There's a great interview out there with VC investor Josh Wolfe of Lux Capital. If you haven't heard it, I highly recommend giving it a listen before or after you read this. Like all valuable learning opportunities, it spawned questions that stayed with me for awhile, and highlighted a bunch of things that, quite frankly, I struggle with. These include:
1) This is who you're up against. Host Patrick O'Shaughnessy often makes the joke that his show should be called "This Is Who You're Up Against" because there are some scary talented folks out there. If you're at all normal, it should make you insecure to realize that your competitors are very, very good. I wrote about this recently in a post called "How Buffett Became A Midwestern Manjusri", coming to the conclusion that it was desirable (but hard) to focus on a circle of competence despite the temptation to do otherwise (see more below). But I think there are two other possibilities that I didn't mention in that earlier post. First, as Patrick points out, you don't have to just compete with these people - you can collaborate with them! In fact, Josh mentions in the interview that one of his early investors was Stan Druckenmiller. Consider for a second that my former boss Scott Bessent said, "Stan may be the greatest moneymaking machine in history. He has Jim Rogers' analytical ability, George Soros's trading ability, and the stomach of a riverboat gambler when it comes to placing bets." So what's the greatest moneymaking machine in history doing allocating money to others? Like many people who have built successful money management businesses, Druckenmiller excels at picking people as much as picking investments. Collaborating with these people has no doubt sharpened his own game over the years, and is a trait worth mimicking. Second, it's a wonderful thing to be able to learn from interviews like this (even if they fill you a bit of envy). There's no better way to improve yourself than to learn from interviews like this or from the "eminent dead", in Charlie Munger's words. I've covered some of these ideas here and here.
2) Flutter all ways and fly in some. Philip Wakem, in George Eliot's "The Mill On The Floss", laments his tendency to "flutter all ways and fly in none." Poor Philip, for better or worse, is a dilettante. While Josh jokes in the interview that he runs Lux so that he doesn't have to focus, he also talks about the obsessive research that led to several wildly successful investments. This a reminder to myself more than anything that breadth is wonderful - and helps you to avoid boring people (at least in one sense of the phrase) - but is unlikely to be the path to extraordinary investing results. Carving out that circle of competence is a helpful exercise for most people. Or to draw on another metaphor I've used before, we need strong investing core muscles. "Powerful movement should be generated from the core. The importance of the pelvis for power generation is easy to miss when watching great athletes or dancers, because our attention tends to be drawn to the periphery of the body, where skillful and intricate gestures are made at high speed. But these movements originate in the center." So before focusing on your investing glamour muscles, make sure your investing core is strong.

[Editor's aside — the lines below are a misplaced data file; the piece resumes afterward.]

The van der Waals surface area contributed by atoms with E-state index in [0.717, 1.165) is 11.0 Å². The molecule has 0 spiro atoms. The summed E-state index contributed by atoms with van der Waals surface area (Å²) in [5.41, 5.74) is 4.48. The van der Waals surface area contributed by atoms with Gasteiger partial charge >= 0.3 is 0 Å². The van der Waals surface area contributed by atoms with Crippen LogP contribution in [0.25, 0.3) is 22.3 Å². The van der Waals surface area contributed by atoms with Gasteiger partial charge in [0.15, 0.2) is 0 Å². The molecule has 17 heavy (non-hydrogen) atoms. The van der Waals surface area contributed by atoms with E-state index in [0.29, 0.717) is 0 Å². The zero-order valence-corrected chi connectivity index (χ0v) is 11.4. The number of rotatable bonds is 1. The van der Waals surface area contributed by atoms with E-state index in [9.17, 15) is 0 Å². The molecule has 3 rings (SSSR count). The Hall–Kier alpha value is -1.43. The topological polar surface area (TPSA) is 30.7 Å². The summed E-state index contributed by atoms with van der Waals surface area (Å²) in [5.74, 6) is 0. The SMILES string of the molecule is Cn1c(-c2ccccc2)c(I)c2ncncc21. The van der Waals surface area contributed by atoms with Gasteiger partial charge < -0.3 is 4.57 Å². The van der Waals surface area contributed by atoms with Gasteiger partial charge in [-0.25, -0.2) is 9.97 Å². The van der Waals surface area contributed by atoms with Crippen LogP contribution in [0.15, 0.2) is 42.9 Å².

3) Don't let the circle be a noose. Ok, so focus is good, and a circle of competence is helpful. AND YET - sometimes creating that circle of competence can be stifling, and makes you no different than anyone else competing in that narrow sphere. How is Lux competing? Yes, through extraordinary creativity, deep research and a valuable network. But it's also creating another structural advantage by crossing the imaginary boundaries that hem in most investors. Most allocators want to funnel money to a fund that fits neatly in a specific bucket, but trying to fit into those buckets almost guarantees mediocre results. Did I mention I struggle with trying to balance these things?
4) Actively seek out randomness & luck. Trying to tease out luck and skill is something that I think about all the time. Josh has some wonderful stories about randomness and luck in the interview. But of course, you can really generate your own luck - and openness to new people, experiences and opportunities is the best way to do that. Josh's desire to meet everyone and read everything suggests that something more than luck is at play. While I read widely, I know I could do a much better job at meeting new people. So what's the struggle? As always, there's an opportunity cost to meeting everyone, which is the amount of time left to cultivate deep relationships with your existing network, not to mention managing the rest of life.
5) Do you have to have something broken? Josh puts his finger here on a troubling - and most likely correct - suggestion that many extraordinarily successful people are driven by "something broken" inside them. I once heard (second-hand) a hedge fund allocator say that, when looking for potential managers, he looked for "men with bad relationships with a domineering father." That's an utterly depressing thing to hear. Given how much time I spend trying to develop positive mental and moral habits (not necessarily successfully, but some of which have clear investment consequences), it's uncomfortable to hear this line of thinking (even if it's true - see Justine Musk's comments on "freaks and misfits who were forced to experience the world in an unusually challenging way"). And if you're hoping to raise a child, do you want your child to have that relentless drive, even if means "a sort of hole inside" them?
Like I said, I struggled with so much in this interview. I hope you struggle with it too.